Do not keep their SSN cards (or yours) in your wallet or purse where they can be stolen. If you don’t have a safe or safety deposit box, find your most secure location to store these in.

As your child grows and participates in sports, clubs, and organizations, you will often be asked to provide their social security number (SSN).
Challenge the requestors need for this information, and ask how it will be protected, who will have access, and when and how it will be discarded when your child is no longer with the team, club or organization. Do not feel reassured if the requestor ‘only’ wants the last 4 digits of their SSN – these are the only critical numbers.

SSN’s have three sections; the first three numbers represent the state in which the SSN was issued (after 1972 they represent the zip code). Anything between 001-003 and before 1972 for example, is issued in New Hampshire.

The second set of numbers in the social security string represents a specific window of time during which the number was generated, quickly identifying the age of the legitimate SSN recipient.

The last four digits are the only random numbers – and ironically those are the ones you’re asked to provide most frequently. Find out if you can use an alternative form of identification for your child whenever possible.

Help teens understand that they don’t have to have money to be at risk.
Lots of teens get tripped up because they figure they don’t have enough money in their bank account to matter – if someone really wants to steal their $54.13, they would go for it. But this is the wrong way to look at it. It’s not what your child has in their account that interests a criminal; it’s how far they can put your child in debt.

A criminal is not likely to steal anything from your child’s bank account because it could tip them off. What they’re interested in is getting a $40k loan using your child’s identity. Because your child is not likely to be checking their credit history it can be years before they discover that their credit rating is ruined and they owe money.

Monitor what is shared about your child online.
Websites typically collect name, age, and birthdate – all great starting points for ID thieves if the company records are hacked or if they display this information about users. If your child also says where they were born, thieves know the first 5 digits of their SSN… a little digging or social engineering can quickly provide the rest of the information.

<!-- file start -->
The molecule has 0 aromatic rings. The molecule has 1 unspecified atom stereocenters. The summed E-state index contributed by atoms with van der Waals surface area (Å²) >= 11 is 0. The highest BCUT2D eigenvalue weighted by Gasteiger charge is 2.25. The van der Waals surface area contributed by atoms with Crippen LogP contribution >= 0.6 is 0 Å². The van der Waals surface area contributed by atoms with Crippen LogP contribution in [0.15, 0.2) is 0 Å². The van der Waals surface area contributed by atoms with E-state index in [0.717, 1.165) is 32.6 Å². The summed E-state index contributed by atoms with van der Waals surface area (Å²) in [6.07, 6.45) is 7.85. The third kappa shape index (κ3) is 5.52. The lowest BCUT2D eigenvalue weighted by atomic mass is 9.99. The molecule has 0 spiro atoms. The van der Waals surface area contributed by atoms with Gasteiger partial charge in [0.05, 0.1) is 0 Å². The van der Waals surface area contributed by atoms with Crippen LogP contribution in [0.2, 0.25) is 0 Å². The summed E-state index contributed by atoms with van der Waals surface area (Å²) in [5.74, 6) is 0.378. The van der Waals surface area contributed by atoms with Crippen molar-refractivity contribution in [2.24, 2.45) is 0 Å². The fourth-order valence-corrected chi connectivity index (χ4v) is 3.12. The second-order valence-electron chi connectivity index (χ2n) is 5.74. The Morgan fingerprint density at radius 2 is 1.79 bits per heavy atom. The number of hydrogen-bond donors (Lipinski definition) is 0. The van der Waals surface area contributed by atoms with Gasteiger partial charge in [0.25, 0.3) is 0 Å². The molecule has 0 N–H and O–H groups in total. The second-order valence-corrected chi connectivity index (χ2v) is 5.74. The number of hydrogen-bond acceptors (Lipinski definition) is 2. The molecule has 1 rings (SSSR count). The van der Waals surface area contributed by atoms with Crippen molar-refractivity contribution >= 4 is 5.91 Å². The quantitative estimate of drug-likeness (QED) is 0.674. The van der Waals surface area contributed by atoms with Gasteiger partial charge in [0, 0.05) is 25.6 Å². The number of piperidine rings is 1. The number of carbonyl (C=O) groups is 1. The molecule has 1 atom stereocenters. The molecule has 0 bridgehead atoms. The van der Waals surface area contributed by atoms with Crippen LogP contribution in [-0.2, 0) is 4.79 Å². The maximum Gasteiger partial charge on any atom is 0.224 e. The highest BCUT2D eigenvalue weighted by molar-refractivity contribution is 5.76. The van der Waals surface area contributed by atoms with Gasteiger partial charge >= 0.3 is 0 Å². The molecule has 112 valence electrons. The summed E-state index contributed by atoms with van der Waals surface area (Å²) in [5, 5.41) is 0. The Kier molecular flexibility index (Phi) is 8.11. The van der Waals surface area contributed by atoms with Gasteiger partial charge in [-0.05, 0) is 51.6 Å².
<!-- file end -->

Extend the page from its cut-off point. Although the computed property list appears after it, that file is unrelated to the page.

Keep your computers, laptops, and smartphones secure.
If you have any financial records, tax returns, etc., on your computer and it becomes infected with malware, criminals can steal all of your identity information and the identity information of your dependents.

Freeze your child’s credit file – if a file exists.
If a credit report exists for your child you should assume their identity has already been used fraudulently. In this case, you the parent or legal guardian can freeze your child’s credit file. You will have to provide proof that you are the parent or legal guardian and that fraud has occurred.

Unfortunately, credit bureaus won’t create a file for a child at the request of a parent who wants to place a preventative freeze. Files are created based on information reported by creditors – for example: employers, credit card companies, mortgage providers and other lenders. If your child has never had a job, applied for a credit card or loan, and has not had their identity stolen, they won’t have a credit report.

Check your child’s credit report annually.
You can check your child’s credit report for free once a year at each of the three major credit reporting agencies: Experian, Equifax and TransUnion.

Ask your legislators and credit agencies to make one small change in how they conduct their business to dramatically reduce child identity theft.
If credit issuing companies checked the date of birth of the person seeking credit and matched it against their reported Social Security Number (remember the first 5 digits represent the location and date of birth) it would quickly identify that the applicant was an infant, child, or teen. This should kick out a red flag requiring additional documentation.

There are legitimate cases when an adult would have a Social Security number that is new, such as when immigrants are issued an SSN, or when people have had to have their SSN reissued because of Identity Theft, but these cases can easily be dealt with, The vast majority of new card holders are minors, and it is very unlikely that a baby who was issued a SSN two years ago needs it for a line of credit or mortgage.

© iKeepSafe